Zohreh Habibi, Mehdi Golpayegani, Bahar Ashjaei, Keyvan Tayebi Meybodi, and Farideh Nejat
Distal catheter malfunction due to pseudocyst formation or intraabdominal adhesion is a significant problem, especially in pediatric patients who have limited sites for distal catheter insertion. In this study, the authors present a series of 12 patients with intractable distal shunt malfunctions due to peritoneal pseudocyst formation who underwent distal catheter replacement in the suprahepatic space to reduce the risk of distal catheter malfunction.
Twelve consecutive patients with shunt malfunction due to pseudocyst formation who had undergone ventriculosuprahepatic shunting from 2014 to 2019 were identified. According to medical records, after primary evaluations, shunt removal, and antibiotic therapy, they underwent revision surgeries with placement of a distal catheter into the suprahepatic space.
Nine boys and 3 girls, ranging in age from 5 months to 14 years, with one or more episodes of pseudocyst formation, underwent shunt revision with placement of a distal catheter into the suprahepatic space. After a median follow-up of 31 months, none of the patients experienced further distal malfunction.
The suprahepatic space appears to be a safe place to secure the distal end of a ventricular catheter following pseudocyst formation, with less risk of re-adhesion. This lower risk might be attributable to the lack of omentum in the suprahepatic space.
Esmaeil Mohammadi, Sara Hanaei, Sina Azadnajafabad, Keyvan Tayebi Meybodi, Zohreh Habibi, and Farideh Nejat
The role of tunneling an external ventricular drain (EVD) more than the standard 5 cm for controlling device-related infections remains controversial.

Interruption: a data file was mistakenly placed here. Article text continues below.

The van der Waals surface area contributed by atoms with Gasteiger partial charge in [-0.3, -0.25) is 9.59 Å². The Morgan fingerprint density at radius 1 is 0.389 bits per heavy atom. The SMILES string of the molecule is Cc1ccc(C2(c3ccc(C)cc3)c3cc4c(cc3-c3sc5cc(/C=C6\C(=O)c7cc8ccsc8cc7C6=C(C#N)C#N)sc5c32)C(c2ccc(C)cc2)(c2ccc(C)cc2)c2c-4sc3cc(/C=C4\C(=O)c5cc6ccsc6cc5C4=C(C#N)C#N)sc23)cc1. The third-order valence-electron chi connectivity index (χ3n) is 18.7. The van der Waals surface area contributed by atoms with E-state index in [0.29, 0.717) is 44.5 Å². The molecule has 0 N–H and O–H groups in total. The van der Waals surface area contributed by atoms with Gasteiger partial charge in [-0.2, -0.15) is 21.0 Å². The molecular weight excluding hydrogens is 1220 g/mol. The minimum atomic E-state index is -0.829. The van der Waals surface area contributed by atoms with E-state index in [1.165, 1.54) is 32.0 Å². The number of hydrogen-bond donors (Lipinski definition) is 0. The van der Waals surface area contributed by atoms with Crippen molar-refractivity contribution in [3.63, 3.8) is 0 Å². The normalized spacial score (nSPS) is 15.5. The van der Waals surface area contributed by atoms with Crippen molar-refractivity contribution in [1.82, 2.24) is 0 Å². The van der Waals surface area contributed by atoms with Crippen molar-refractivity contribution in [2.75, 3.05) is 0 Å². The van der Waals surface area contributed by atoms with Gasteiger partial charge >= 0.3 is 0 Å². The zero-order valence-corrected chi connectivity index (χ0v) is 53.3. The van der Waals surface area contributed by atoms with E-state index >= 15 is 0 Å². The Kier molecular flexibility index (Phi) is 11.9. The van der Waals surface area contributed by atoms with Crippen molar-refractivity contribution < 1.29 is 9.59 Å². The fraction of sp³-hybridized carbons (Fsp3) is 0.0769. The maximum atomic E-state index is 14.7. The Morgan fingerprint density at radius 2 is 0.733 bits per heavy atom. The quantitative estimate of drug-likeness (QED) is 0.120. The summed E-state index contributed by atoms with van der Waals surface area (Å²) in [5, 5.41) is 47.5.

This is a randomized, double-blind, 3-arm controlled trial done in the Children’s Medical Center in Tehran, Iran. Pediatric patients (< 18 years old) with temporary hydrocephalus requiring an EVD and no evidence of CSF infection or prior EVD insertion were enrolled. Patients were randomly assigned (1:1:1) into the following arms: 5-cm (standard; group A); 10-cm (group B); or 15-cm (group C) EVD tunnel lengths. The investigators, parents, and person performing the analysis were masked. The surgeon was informed of the length of the EVD by the monitoring board just before operation. Patients were followed until the EVD’s fate was established. Infection rate and other complications related to EVDs were assessed.
A total of 105 patients were enrolled in three random groups (group A = 36, group B = 35, and group C = 34). The EVD was removed because there was no further need in most cases (67.6%), followed by conversion to a new EVD or ventriculoperitoneal shunt (15.2%), infection (11.4%), and spontaneous discharge without further CSF diversion requirement (5.7%). No statistical difference was found in infection rate (p = 0.47) or EVD duration (p = 0.81) between the three groups. No group reached the efficacy point sooner than the standard group (group B: hazard ratio 1.21, 95% CI 0.75–1.94, p = 0.429; group C: hazard ratio 1.03, 95% CI 0.64–1.65, p = 0.91).
EVD tunnel lengths of 5 cm and longer did not show a difference in the infection rate in pediatric patients. Indeed, tunneling lengths of 5 cm and greater seem to be equally effective in preventing EVD infection.
Clinical trial registration no.: IRCT20160430027680N2 (IRCT.ir)